Mikuni was once a node on the Kitamaebune shipping route up to the rich but sparsely populated islands of Northern Japan, and the legacy of the wealth of that trade is preserved in the handsome townhouses and shops that are being repurposed by locals and entrepreneurs. Tsumesho Mikuni, built in a former pharmacy welcomes a limited number of guests to experience modern comfort in a traditional home.
Perhaps the best way to introduce the guest house is with a few words about Alex Kerr, who was responsible, through his company, Chiiori Co. Ltd., in part, for this renovation. Kerr, an American, has been lamenting the loss of Japanese tradition and culture for decades now. Although he is not the sole progenitor of the movement to renovate townhouses and old shops, and preserve vernacular architecture—rather than exclusively castles and temples—he has become the most vocal supporter of that drive. Kerr and his company and associated non-profits have helped preserve hundreds of structures that likely would have been bulldozed or left to moulder—Tsumesho Mikuni is one such building.
The guest house is divided into two separate and distinct accommodations, the first called Koun (行雲：Moving Clouds) and the second, Ryusui (流水：Rushing Water). Both poetically named spaces have their own particular attractions but are similarly equipped with modern appliances and a kitchen. The layout in both spaces in spacious, spread across the main building and the former pharmacy’s renovated storehouse. Both spaces have access to and views of the property’s gardens. Tsumesho Mikuni splits the difference perfectly between hoary traditional ryokan esthetic and slick modern hotel style. Only two groups can book the accommodations at a time, meaning that it’s often booked in the busiest months of the year.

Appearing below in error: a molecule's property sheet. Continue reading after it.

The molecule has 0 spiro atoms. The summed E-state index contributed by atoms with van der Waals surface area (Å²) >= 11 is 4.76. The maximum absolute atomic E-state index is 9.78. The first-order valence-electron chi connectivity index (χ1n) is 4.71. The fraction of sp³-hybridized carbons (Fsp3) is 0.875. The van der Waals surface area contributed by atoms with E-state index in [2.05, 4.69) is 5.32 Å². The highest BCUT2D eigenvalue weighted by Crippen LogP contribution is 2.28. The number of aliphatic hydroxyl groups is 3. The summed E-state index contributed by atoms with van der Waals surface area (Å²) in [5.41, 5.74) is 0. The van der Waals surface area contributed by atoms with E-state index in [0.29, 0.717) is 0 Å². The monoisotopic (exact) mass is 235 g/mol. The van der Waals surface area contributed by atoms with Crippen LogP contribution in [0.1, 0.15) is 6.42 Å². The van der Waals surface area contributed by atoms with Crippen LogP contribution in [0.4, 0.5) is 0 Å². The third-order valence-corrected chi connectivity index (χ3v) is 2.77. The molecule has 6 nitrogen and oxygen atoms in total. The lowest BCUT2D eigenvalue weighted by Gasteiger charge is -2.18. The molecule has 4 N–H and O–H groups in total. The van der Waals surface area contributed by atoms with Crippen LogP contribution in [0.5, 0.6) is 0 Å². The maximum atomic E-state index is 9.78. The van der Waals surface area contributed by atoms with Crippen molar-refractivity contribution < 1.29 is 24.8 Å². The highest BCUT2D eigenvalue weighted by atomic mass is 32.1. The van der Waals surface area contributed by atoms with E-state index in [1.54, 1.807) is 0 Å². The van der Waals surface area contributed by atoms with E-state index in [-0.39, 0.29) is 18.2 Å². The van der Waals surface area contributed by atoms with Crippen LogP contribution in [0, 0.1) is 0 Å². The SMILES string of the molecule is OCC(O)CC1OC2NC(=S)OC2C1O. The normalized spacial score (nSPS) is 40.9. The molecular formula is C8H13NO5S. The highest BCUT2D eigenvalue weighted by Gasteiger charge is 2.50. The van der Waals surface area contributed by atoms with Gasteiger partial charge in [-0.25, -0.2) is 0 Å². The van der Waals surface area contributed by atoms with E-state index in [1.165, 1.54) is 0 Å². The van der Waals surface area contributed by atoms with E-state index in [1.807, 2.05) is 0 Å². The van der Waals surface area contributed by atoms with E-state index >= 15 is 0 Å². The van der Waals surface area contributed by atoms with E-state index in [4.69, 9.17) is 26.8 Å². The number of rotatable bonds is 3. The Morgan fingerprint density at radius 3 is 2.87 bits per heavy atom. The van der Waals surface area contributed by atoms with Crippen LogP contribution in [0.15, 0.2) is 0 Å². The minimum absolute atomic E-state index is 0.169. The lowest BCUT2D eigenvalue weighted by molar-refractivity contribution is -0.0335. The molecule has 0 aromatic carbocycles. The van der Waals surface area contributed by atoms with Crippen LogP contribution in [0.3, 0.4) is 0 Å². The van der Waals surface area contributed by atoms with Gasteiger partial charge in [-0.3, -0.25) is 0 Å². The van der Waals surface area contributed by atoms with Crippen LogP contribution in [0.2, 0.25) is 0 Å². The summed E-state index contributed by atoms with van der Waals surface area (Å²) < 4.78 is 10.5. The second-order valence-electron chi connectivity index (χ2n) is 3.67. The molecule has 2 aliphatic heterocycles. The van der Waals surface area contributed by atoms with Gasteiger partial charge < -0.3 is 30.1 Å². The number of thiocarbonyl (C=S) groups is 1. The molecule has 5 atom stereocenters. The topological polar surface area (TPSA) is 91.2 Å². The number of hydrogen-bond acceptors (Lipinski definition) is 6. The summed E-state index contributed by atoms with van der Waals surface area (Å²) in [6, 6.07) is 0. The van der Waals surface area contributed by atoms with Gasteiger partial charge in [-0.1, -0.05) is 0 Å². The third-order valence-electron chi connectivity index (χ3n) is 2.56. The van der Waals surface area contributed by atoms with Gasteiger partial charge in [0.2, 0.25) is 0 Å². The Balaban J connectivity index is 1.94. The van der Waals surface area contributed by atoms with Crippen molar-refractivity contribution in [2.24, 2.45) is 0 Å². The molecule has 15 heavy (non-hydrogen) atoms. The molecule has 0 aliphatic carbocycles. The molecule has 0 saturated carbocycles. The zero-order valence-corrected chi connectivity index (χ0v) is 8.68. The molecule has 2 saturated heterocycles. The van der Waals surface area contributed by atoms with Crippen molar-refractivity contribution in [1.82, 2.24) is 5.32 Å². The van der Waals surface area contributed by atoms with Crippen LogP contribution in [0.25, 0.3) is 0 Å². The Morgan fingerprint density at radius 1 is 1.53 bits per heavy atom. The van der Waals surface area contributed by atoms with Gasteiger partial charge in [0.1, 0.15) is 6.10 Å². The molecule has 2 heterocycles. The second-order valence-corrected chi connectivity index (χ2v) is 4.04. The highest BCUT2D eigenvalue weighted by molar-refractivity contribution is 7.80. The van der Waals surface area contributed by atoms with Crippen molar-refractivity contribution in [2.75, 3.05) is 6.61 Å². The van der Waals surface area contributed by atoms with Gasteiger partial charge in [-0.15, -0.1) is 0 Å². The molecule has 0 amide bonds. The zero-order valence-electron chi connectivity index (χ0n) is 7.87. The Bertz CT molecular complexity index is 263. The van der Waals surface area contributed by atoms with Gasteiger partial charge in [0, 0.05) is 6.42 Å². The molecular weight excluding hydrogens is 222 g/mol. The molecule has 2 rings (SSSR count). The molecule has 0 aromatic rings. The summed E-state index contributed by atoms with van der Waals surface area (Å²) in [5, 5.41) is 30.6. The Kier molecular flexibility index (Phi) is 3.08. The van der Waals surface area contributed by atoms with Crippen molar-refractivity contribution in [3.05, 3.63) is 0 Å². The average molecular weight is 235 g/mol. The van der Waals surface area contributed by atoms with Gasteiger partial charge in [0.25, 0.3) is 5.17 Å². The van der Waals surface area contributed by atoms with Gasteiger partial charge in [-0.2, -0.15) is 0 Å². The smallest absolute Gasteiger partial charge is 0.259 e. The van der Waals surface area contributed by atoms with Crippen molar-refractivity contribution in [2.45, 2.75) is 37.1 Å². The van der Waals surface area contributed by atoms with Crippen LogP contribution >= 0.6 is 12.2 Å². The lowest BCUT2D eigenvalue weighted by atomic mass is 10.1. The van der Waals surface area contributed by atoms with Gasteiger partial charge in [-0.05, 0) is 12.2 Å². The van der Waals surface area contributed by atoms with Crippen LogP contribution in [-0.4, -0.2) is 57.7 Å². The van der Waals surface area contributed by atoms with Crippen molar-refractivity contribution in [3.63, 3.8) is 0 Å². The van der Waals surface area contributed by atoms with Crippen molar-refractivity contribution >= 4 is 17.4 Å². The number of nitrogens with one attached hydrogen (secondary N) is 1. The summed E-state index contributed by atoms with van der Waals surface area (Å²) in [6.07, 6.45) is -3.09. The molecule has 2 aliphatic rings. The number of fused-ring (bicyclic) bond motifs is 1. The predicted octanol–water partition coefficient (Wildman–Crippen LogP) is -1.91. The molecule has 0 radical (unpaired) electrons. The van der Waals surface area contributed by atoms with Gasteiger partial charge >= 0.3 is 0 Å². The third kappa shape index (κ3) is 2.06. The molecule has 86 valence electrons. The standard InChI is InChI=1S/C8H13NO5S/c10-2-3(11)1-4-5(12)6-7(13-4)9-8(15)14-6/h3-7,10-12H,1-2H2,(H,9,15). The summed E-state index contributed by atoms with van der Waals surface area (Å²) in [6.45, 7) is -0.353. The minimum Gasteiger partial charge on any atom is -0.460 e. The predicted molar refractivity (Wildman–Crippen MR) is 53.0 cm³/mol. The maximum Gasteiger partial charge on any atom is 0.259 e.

It would be a shame to stroll the streets of Mikuni Town, wandering the rows of old townhouses, soaking up the atmosphere of the old port town, only to return to a soulless business hotel or jump on the first train out of town. Why not stay a while? Tsumesho Mikuni is located in a quiet neighborhood surrounded by private homes, and it does feel like returning to a temporary home, of sorts. After checking out of Tsumesho Mikuni, one could be forgiven for having fantasies of finding an unloved townhouse not too far away from the water, and turning it into a summertime retreat from the world.
Not too far from Tsumesho Mikuni, and reportedly under the same ownership as the guest house, Mikuni En is the result of the work of the Mikuni Minatomachiya Project, which has provided support for renovating townhouses in the area. Mikuni En is home to the workspace of Shimomura Yoshikatsu, a master of the bonsai, as well as a gallery and shop, showcasing his work. Mikuni En can be appreciated by connoisseur of the artform, as well as bonsai neophytes who can take part in workshops and demonstrations. Mikuni En is one of the best examples of what can be done when aging buildings are preserved and turned over to the next generation.
What Alex Kerr mourned in his Lost Japan in 1993—the replacement of tradition with a shabby modernity, bulldozing the old to put up the new—is still taking place, of course, but the steps taken to preserve Mikuni Town are a sign of progress, perhaps. While tourism has destroyed the charm of the traditional quarters of Kyoto and Tokyo, it is saving peripheral places like Mikuni, with projects like Tsumesho Mikuni and Mikuni En. A visit to Mikuni is the perfect chance to experience an atmosphere that’s rare in the larger centers of the country.